Lawn Mower Safety Guide

Design for Everyday Living Series/1971 - Misc. Pub. No. 334
Clifford W. Collier, Jr.
WVU Extension Specialist
Landscape Architecture

Each year many serious accidents occur while mowing the lawn. These accidents result in costly medical expenses or property damage. You should be familiar with your lawn mower in order to obtain the best results, have a neat appearing lawn, and prevent accidents. Here are suggestions to aid you in safely carrying out this necessary task:

  1. Read the instruction manual to learn the proper way to start and stop the engine, how to make minor adjustments, and operate the controls.
  2. Before the mowing season arrives check the mower and have it in perfect condition. Have the blades sharpened if needed. Clean the air filter. Change the oil. Remove oil and greasy dust from the engine. Clean debris from the air passages around the engine. Make sure the wheels are on tight and the mower is level. Adjust cutting height if necessary. If you are not mechanically inclined, take the mower to someone experienced in lawn mower maintenance and repairs.
  3. Always remove the wire from the spark plug when the mower in not in operation, or when adjusting the blade or underneath parts.
  4. Store gasoline in approved metal containers in an outbuilding, never in glass or unapproved plastic containers. Do not store gasoline in the house. Gasoline should not be stored for more than six months.

Refueling and Starting the Lawn Mower

  1. Always refuel a power mower when it is cold before starting the engine. Gasoline spilled on hot surfaces is easily ignited when the engine is restarted.
  2. When starting a mower, make certain it is on a level, solid surface and out of gear.
  3. Stand firmly; make sure your feet and hands will not accidentally come in contact with the blades.
  4. Do not run a gasoline mower in a closed room while making adjustments or repairs. Gasoline engines give off exhaust fumes containing carbon monoxide, a poisonous gas.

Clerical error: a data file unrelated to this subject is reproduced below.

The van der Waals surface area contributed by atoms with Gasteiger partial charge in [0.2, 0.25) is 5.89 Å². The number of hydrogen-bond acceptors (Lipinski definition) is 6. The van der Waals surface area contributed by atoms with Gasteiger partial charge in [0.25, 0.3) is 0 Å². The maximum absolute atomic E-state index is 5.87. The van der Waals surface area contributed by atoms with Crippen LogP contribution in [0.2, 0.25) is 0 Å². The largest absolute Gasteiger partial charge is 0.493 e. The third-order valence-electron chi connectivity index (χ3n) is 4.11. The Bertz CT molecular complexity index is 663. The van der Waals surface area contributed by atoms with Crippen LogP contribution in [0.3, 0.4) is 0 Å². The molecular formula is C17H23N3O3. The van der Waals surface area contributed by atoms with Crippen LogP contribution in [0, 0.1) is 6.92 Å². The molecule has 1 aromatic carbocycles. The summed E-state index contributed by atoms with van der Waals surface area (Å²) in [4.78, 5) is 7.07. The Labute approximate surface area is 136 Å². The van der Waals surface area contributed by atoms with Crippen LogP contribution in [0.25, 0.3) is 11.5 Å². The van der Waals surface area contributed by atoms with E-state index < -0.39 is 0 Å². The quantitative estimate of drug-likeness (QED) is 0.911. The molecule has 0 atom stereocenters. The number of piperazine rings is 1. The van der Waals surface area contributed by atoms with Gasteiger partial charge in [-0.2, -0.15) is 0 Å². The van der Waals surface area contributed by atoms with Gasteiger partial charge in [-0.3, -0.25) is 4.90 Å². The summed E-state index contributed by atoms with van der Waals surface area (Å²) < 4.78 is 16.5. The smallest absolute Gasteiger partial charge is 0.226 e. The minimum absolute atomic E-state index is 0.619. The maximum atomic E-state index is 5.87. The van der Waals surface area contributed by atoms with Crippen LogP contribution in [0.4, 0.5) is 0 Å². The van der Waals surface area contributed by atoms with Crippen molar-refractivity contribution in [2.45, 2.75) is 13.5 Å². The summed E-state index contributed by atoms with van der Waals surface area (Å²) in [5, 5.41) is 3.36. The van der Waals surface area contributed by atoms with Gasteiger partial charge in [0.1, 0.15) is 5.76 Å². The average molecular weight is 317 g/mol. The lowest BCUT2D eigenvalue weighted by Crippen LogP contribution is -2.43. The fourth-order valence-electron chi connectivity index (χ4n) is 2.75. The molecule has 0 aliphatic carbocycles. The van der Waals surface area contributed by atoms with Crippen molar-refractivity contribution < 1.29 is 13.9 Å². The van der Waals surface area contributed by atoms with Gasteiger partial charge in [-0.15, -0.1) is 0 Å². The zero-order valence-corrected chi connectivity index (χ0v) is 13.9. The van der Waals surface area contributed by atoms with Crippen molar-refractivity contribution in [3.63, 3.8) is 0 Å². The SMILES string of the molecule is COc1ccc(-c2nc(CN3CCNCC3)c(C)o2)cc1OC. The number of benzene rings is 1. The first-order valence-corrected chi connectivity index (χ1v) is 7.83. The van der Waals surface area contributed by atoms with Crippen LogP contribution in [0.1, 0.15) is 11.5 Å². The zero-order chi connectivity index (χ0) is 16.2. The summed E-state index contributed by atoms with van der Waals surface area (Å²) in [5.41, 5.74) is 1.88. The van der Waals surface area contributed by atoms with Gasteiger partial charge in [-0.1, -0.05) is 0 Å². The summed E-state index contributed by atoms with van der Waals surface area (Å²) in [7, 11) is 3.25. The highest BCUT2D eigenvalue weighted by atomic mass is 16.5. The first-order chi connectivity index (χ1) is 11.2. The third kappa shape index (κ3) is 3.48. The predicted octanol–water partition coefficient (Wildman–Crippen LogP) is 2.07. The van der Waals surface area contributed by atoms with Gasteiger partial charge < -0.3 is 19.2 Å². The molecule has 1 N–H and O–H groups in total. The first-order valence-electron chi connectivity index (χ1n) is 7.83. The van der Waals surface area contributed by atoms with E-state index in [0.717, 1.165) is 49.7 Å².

5. Never fill the gasoline tank completely to the top. Allow expansion space. Heat causes gasoline to expand and fire can result if it spills over the hot engine.

Mowing Precautions

  1. Inspect the lawn area and remove all objects such as sticks, stones, toys, bones, etc. Rotary-type mowers pick up and throw these objects which could result in serious accidents to people as well as causing property damage. Cutting blades of reel-type mowers are easily damaged by these objects.
  2. Mow only when the grass is dry. In addition to the damage done to the lawn, wet grass is slippery and there is a greater danger of a foot accidentally sliding into the mower. In the case of electric mowers, dangers are increased because a person could be electrocuted if the cord were accidentally cut or the mower developed a short in the wiring.
  3. When mowing banks, mow across the slope--not up and down. There is less possibility of slipping into the mower or having the mower slide over the feet.
  4. Always push the mower in front of you. Do not pull it behind you.
  5. Never leave a mower unattended with the engine running. Unplug electric mowers or disconnect the wire from the spark plug on gasoline motors.
  6. If using an electric mower, mow back and forth working away from the power source.This makes it easier to keep the cord out of the path of the mower.
  7. On electric mowers use only a 3-wire heavy-duty cord. Make certain that the cord is plugged into a grounded outlet.
  8. Make certain all mowing parts have stopped before putting your hands in the vicinity of the blades for any reason. Rotary-type blades will drift or coast for a time after the power is cut off.
  9. Do not wear loose clothing while mowing. Loose clothing can be caught in the moving parts of the machine.
  10. Keep other people out of the area when the lawn is being mowed. This is especially true if rotary-type mowers are being used.
  11. Do not teach or let small children operate a power mower. They may get the idea to use it by themselves.